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Anesthesia General » Drugs » Neuromuscular blocker drugs

Neuromuscular blocker drugs

The ideal neuromuscular blocker drugs (NMB) would be rapid in onset, have a predictable offset, be nontoxic, lack deleterious cardiovascular or autonomic effects, undergo a defined means of metabolism and excretion preferably independent of end-organ function, and be inexpensive. Many of these characteristics are found in clinically available drugs like cisatracurium.

To briefly review, neuromuscular blockade occurs via one of two different pharmacologic modes. Neuromuscular blocker drugs that act as a prolonged agonist at the nicotinic acetylcholine (nACh) receptor are called depolarizing agents (e.g., succinylcholine).

Succinylcholine attaches to each of the alpha subunits of the nACh receptor and mimics the action of acetylcholine, thus depolarizing the postjunctional membrane. Neuromuscular blockade develops because a depolarized postjunctional membrane cannot respond to subsequent release of acetylcholine.

A second group of WMB agents that bind noncovalently and competitively to nACh receptors and inhibit neuromuscular transmission are called nondepolarizing Neuromuscular blocker drugs. In high doses, these drugs may act by blocking the ion receptor channels.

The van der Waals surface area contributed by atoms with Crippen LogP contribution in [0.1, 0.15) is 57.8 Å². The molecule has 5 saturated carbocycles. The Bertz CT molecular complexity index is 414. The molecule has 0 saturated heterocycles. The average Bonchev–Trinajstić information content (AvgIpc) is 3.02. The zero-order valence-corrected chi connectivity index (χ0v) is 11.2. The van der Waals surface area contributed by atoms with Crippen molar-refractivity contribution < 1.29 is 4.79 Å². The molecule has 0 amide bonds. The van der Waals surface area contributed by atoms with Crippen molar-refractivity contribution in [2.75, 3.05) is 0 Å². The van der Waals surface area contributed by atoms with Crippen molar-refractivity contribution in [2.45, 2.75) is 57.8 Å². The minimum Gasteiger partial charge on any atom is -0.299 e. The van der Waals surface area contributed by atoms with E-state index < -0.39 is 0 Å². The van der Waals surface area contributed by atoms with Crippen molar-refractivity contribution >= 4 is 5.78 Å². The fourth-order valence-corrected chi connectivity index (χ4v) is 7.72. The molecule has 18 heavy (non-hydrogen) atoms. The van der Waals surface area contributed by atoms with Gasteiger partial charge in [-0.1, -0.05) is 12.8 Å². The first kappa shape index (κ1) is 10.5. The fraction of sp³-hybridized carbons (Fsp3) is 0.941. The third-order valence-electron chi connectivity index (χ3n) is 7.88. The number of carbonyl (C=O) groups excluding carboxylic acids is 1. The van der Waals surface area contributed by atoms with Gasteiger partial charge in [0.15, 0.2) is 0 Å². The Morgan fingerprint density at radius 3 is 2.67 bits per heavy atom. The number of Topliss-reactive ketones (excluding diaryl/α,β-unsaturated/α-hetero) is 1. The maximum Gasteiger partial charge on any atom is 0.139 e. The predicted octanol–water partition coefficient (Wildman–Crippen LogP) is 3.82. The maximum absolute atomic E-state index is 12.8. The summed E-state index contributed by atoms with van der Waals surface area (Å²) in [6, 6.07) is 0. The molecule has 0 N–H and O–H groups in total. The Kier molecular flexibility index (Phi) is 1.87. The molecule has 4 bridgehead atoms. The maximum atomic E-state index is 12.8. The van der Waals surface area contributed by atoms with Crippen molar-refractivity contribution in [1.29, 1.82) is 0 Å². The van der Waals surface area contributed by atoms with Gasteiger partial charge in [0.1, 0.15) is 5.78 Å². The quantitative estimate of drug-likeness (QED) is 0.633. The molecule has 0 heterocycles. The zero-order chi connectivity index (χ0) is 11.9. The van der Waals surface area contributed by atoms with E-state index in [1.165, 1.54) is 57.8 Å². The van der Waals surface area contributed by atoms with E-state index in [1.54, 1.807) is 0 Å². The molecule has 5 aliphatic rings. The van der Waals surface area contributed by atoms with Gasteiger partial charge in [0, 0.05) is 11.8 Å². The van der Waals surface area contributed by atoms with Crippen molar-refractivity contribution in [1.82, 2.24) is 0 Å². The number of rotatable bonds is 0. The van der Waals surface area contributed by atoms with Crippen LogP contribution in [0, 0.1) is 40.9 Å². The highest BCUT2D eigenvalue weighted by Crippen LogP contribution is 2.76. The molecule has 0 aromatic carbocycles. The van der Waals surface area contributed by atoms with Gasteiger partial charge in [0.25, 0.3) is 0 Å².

Occupation of as many as 70% of the nACh receptors does not produce evidence of neuromuscular blockade. Neuromuscular transmission, however, fails when 80% to 90% of the receptors are blocked.

Nondepolarizing Neuromuscular blocker drugs may be classified on the basis of their structure and duration of action. Clinically available nondepolarizing drugs can be grouped into two basic structural categories.

The benzylisoquinolinium drugs (atracurium, cisatracurium, mivacurium, tubocurarine) tend to be potent (and therefore slower in onset) Neuromuscular blocker drugs that are eliminated by the kidneys or by Hofmann elimination and may trigger histamine release. Conversely, the aminosteroid compounds (pancuronium, vecuronium, rocuronium) are less potent, have a faster onset of action, are eliminated by the liver with active metabolites, and lack significant histamine release or autonomic interactions.

Neuromuscular blocker drugs also may be classified as short (succhinylcholine, mivacurium), intermediate (atracurium, cisatracurium, vecuronium, rocuronium), or long-acting (tubocurarine, pancuronium) on the basis of their duration of action.


This is the purified form of one of the ten stereoisomers of atracurium. Cisatracurium has an ED95 of 50 µg/kg and has an onset of action of 3 to 5 minutes and duration of neuromuscular blockade lasting 20 to 35 minutes.

Neuromuscular blockade is easily maintained at a stable level by infusion at a constant rate and does not diminish over time. In contrast to vecuronium, the rate of spontaneous recovery from cisatracurium-induced neuromuscular blockade is not influenced by length of infusion in patients requiring mechanical ventilation.

Cisatracurium undergoes spontaneous nonenzymatic degradation at normal body temperature and pH by a base-catalyzed reaction termed Hofmann elimination, to form laudanosine and monoquaternary acrylate. Hofmann elimination represents a chemical mechanism of elimination accounting for 77% of the clearance of cisatracurium, whereas renal clearance is responsible for another 16%.